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Authors

  1. McGoldrick, Mary MS, RN, CRNI

Article Content

When home care and hospice staff are asked when and why they would wear personal protective equipment (PPE), they typically report it is worn to protect themselves from a patient's blood or body fluids. Another reason, often not considered, is the need for staff to protect themselves from exposure when using a disinfectant in the home. The chemicals in the disinfectant pose a health risk to the person using them that is often overlooked, and staff are not routinely aware of actions to take in the home if they are inadvertently exposed to them.

 

Home care and hospice organizations are required to provide staff training on the availability of the Occupational Safety and Health Administration (OSHA) required written hazard communication program. This also includes the required list(s) of hazardous chemicals (e.g., select disinfectants), and safety data sheets (SDS). Employees have both a need and a right to know the hazards and what types of chemicals they are exposed to when working, and what protective measures are available or needed to prevent adverse effects from occurring. The OSHA requirements stipulate that staff are to be trained on "the measures employees can take to protect themselves from these hazards, including specific procedures the employer has implemented to protect employees from exposure to hazardous chemicals, such as such as appropriate work practices, emergency procedures, and personal protective equipment to be used" (OSHA, n.d.).

 

When the staff use a disinfectant, they need to be aware of how to prevent problems associated with its use and first aid measures to be taken in the home in the event of an accidental exposure. The most common compliance issues related to staff are:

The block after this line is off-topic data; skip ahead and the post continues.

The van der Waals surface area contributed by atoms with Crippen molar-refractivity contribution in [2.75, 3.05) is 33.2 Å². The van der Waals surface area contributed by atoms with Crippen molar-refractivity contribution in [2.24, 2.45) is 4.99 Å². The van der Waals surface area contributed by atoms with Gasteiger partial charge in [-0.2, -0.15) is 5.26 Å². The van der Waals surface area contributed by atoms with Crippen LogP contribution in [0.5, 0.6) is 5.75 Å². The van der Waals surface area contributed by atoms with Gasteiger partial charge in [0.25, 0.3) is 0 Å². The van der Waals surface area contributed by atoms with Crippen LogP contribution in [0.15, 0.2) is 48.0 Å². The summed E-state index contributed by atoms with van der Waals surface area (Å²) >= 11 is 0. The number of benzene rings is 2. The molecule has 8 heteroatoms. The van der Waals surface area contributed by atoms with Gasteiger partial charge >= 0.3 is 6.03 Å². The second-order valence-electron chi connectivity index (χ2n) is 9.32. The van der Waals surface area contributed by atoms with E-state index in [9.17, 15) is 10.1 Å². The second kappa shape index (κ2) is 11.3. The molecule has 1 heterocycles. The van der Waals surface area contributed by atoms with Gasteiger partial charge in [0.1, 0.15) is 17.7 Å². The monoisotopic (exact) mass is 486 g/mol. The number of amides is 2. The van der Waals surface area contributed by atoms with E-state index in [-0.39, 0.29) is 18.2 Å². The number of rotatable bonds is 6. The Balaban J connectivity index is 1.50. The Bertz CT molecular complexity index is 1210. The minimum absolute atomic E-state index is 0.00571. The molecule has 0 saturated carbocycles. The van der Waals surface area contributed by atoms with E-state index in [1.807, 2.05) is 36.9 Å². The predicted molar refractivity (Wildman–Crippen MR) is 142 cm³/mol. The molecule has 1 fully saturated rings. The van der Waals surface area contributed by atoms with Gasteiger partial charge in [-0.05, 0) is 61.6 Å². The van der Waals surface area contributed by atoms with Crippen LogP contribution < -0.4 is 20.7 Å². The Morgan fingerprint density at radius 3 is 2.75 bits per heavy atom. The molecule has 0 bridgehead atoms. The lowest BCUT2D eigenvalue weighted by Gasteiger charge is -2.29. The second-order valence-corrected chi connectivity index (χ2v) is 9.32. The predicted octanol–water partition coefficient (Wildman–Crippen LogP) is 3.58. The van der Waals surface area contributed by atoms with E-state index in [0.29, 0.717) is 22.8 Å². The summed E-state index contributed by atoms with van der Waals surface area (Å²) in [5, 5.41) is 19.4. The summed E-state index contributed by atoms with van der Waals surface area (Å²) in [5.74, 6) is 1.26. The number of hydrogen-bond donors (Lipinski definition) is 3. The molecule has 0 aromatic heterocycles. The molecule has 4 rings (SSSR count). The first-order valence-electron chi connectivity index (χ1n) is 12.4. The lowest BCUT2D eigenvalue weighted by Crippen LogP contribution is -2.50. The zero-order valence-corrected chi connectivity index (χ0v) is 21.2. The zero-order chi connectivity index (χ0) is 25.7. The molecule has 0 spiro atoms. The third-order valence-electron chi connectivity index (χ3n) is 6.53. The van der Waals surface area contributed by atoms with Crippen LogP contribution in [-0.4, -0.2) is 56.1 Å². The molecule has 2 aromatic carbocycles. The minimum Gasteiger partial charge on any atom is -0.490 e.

1. Not being familiar with the health risks of using the disinfectant (e.g., the content in the SDS);

 

2. Not being aware of the PPE recommended for use (if any) by the SDS (e.g., use of the disinfectant without wearing gloves and SDS states to avoid contact with the skin); and

 

3. Not being aware of first aid measures to be taken in the event of an accidental exposure (e.g., the disinfectant gets in their eye).

 

 

Staff education can address many of the compliance issues; however, the topic of first aid and how to rinse the eye in the home is often not addressed, and staff are not in possession of equipment or supplies to perform an eye rinse. For example, the SDS for the most common disinfectant used in home care states to flush the eyes with large quantities of water for at least 15 minutes; remove contact lenses if easy to do so, to continue rinsing, and immediately call a poison center/doctor. How are the home care staff supposed to rinse their eye for 15 minutes? The simplest option would be to provide the staff with a small plastic cup (i.e., eye wash cup, plastic shot glass, or other plastic cup that is roughly the diameter of the eye socket). Even though it is not ideal for many reasons, the staff could use tap water in the home, or a commercial solution to rinse the eye. What is most important is getting the chemical diluted and rinsed out of the eye as soon as possible to prevent or minimize eye damage. Although the home healthcare agency or hospice does not have control over the patient's home environment, they do have the responsibility to provide staff with the training, PPE, and the equipment and supplies necessary to implement first aid measures if needed. Take another look at the SDS for each disinfectant provided to the staff for use in the home, set a plan, and reeducate the staff.

 

REFERENCE

 

Occupational Safety and Health Administration. (n.d.). 1910. Occupational Safety and Health Standards. Z Toxic and Hazardous Substances. Hazard Communication. Retrieved from https://www.osha.gov/pls/oshaweb/owadisp.show_document?p_table=standards&p_id=10